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Prevalence of foot pain across an international consortium of population-based cohorts

Prevalence of foot pain across an international consortium of population-based cohorts
Prevalence of foot pain across an international consortium of population-based cohorts
Objective: despite the potential burden of foot pain, some of the most fundamental epidemiological questions surrounding the foot remain poorly explored. The prevalence of foot pain has proved difficult to compare across existing studies due to variations in case definitions. The objective of this study was to use original data to explore differences in case definitions and create a single harmonised definition to investigate the prevalence of foot pain in a number of international population-based cohorts.

Methods: foot pain variables were examined in five cohorts (the Chingford Women Study, the Johnston County Osteoarthritis Project, the Framingham Foot Study, the Clinical Assessment Study of the Foot and the North West Adelaide Health Study). One foot pain question was chosen from each cohort based on its similarity to the American College of Rheumatology (ACR) pain question.

Results: the precise definition of foot pain varied between the cohorts. The prevalence of foot pain ranged from 13 to 36% and was lowest within the cohort that used a case definition specific to pain, compared to the four remaining cohorts that included components of pain, aching or stiffness. Foot pain was generally more prevalent in women, the obese and generally increased with age, being much lower in younger participants (20-44 years).

Conclusion: foot pain is common and is associated with female sex, older age and obesity. The prevalence of foot pain is likely affected by the case definition used, therefore consideration must be given for future population studies to use consistent measures of data collection.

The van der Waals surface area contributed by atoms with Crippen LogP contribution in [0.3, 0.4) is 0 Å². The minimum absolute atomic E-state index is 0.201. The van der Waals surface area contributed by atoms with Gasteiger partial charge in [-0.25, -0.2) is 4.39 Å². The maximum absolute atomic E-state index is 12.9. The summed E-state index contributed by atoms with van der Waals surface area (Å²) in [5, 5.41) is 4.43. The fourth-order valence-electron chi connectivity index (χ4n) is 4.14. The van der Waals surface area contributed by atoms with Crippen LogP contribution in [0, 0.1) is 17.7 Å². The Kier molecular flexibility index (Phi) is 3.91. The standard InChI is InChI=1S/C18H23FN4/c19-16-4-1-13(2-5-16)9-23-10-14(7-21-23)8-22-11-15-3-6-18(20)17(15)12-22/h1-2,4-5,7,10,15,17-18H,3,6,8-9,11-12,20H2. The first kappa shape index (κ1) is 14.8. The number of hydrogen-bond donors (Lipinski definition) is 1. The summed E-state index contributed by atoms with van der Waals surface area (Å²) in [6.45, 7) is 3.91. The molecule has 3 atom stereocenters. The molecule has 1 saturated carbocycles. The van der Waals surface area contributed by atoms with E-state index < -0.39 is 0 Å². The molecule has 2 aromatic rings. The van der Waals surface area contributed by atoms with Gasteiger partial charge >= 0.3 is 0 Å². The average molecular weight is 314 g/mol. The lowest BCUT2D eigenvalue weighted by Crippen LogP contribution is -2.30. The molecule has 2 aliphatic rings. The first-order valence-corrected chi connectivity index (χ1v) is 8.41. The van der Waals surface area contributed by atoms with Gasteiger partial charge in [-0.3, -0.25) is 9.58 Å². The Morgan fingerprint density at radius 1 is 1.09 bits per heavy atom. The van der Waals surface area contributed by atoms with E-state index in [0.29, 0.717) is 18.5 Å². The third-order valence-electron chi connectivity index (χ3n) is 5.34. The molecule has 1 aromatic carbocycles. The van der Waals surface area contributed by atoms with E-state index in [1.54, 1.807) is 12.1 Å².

0893-7524
661-670
Gates, Lucy
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Arden, Nigel K.
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Hannan, Marian T.
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Roddy, Edward
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Gill, Tiffany K.
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Hill, Catherine
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Dufour, Alyssa B.
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Rathod‐Mistry, Trishna
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Thomas, Martin J.
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Menz, Hylton B.
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Bowen, Catherine
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Golightly, Yvonne M.
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Gates, Lucy
bc67b8b8-110b-4358-8e1b-6f1d345bd503
Arden, Nigel K.
23af958d-835c-4d79-be54-4bbe4c68077f
Hannan, Marian T.
33dedd86-72df-4e74-99a2-17cc044bd883
Roddy, Edward
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Gill, Tiffany K.
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Hill, Catherine
3f89c093-0922-4560-868f-1668d4a04416
Dufour, Alyssa B.
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Rathod‐Mistry, Trishna
4e06e9a3-ca3d-46d9-941d-3f30a83fd04d
Thomas, Martin J.